• I see the appeal of Path. In fact, many of my friends and family want a more intimate place to communicate as a Group. Yes, you can use Facebook for groups but then you have to deal with all of the security issues and fake ‘friend’ requests that go along with being a Facebook member. I’ve used Path but it is very limiting. I am interested in sharing more than a moment in time with the important groups in my life. I think social private group services like YapTime, MicroMbs which allows the group to share photos, videos , files and calendars will appeal to a much broader audience.

  11. Anyone who’s tried to get money for a sound idea and failed should know the answer to the “why”. It’s who you know that matters most. I’d probably bet on them too.

  12. Semil Shah

    Hi Om,

    I think Instagram and Path are very different services, mainly that the former is asymmetric (like a Twitter for pictures) and Path is entirely symmetric with strict limits on networks, interaction, etc. Additionally, I believe the two million “shared moments” is from a very limited Alpha (iOS only). Finally, I don’t think investors worry about funding entrepreneurs on their second go around if they don’t have a business model yet. The Series A investment is likely a sign that it was a good time for them to raise the money, and they probably had a choice of firms to pick from. My best guess.


  13. I understand betting on the team and not the company, but how do intelligent executives in charge of a lot of money believe in this? I’m sure they have their set user base of early adopters, friends, friends of friends, and family. Perhaps they are showing growth (until that friends and family circle runs out of friends and family to share with). However in all reality how is Path’s offering ever going to be mainstream? I don’t care about sharing with just 50 people and most people I know feel the same way. For the most part Facebook does everything I want it to do.

    Perhaps the Kevin Rose’s and Tim Ferriss’ of the world may want to keep just 50 friends since everyone in the tech world seems to want a piece of them, but for the rest of us why on Earth would I want to limit my friends to 50 people? Maybe I live a boring life because I don’t run naked in fields and take pictures of me and my friends smoking 420 or the other “adventurous stuff” that warrants restricting my social network circle to just 50 people.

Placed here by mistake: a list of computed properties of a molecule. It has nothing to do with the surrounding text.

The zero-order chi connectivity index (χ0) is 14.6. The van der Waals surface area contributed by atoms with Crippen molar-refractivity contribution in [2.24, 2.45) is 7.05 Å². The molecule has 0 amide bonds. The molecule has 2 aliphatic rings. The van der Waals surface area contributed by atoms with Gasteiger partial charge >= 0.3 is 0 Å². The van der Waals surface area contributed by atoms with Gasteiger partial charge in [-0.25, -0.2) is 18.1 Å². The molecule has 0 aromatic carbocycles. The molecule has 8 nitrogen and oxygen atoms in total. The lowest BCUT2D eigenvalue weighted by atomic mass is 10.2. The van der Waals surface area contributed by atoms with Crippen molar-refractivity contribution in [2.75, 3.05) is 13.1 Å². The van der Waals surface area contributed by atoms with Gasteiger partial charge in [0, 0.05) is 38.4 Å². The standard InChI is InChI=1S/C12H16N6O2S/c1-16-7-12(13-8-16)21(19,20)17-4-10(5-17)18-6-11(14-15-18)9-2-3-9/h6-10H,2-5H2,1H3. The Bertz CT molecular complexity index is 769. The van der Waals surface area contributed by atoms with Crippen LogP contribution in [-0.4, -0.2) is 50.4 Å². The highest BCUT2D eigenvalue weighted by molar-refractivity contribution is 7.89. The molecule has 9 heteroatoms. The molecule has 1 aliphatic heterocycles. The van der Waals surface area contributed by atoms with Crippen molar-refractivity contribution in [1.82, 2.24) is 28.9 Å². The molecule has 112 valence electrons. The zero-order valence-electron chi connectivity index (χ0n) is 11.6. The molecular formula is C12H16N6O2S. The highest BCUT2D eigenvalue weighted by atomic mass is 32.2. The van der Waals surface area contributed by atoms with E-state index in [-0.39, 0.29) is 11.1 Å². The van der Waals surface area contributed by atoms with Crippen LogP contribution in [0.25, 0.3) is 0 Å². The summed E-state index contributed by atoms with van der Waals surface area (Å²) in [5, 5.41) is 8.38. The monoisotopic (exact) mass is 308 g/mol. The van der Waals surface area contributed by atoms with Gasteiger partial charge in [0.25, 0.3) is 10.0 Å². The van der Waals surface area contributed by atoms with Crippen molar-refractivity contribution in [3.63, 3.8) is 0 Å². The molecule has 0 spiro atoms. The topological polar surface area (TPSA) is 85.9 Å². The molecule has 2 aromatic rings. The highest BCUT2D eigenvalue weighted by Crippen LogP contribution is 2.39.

Thanks for your honesty Om. Every other tech blog seems to suck up to supposed “hot startups” when celebrity techies get funding from celebrity VCs.

  14. The fact that you would compare Path to Instagram means that you just don’t get the product.

    Path isn’t trying to disrupt any of the other sharing services, it’s created an entirely unique experience where real friends can share personal moments that matter – or moments that don’t matter. The experience is as much shaped by its confines and economy of design as it is by the people that use it.

    I think Path is a lot like Twitter, once you figure it out it just makes sense. Evidently not all of us have figured it out yet.

    • Hmmm. I don’t know. I think that people should just be able to quickly (instantly?) “get” a simple service such as Path. I mean what is there to get? I think that people are just underwhelmed with its limited functionality and differentiation from other sharing services. That is why people don’t get it. I understand the concept of economy of design, but that only matters if you can get people to try and use the service in the first place. That is where an interesting, compelling, and differentiated value proposition is critical. Usability just doesn’t matter if the value prop is not strong enough to motivate people to want to try it initially. They are obviously smart guys so maybe they will be able to pivot or make it more compelling, but I agree that it seems like a lot of funding for what they have built.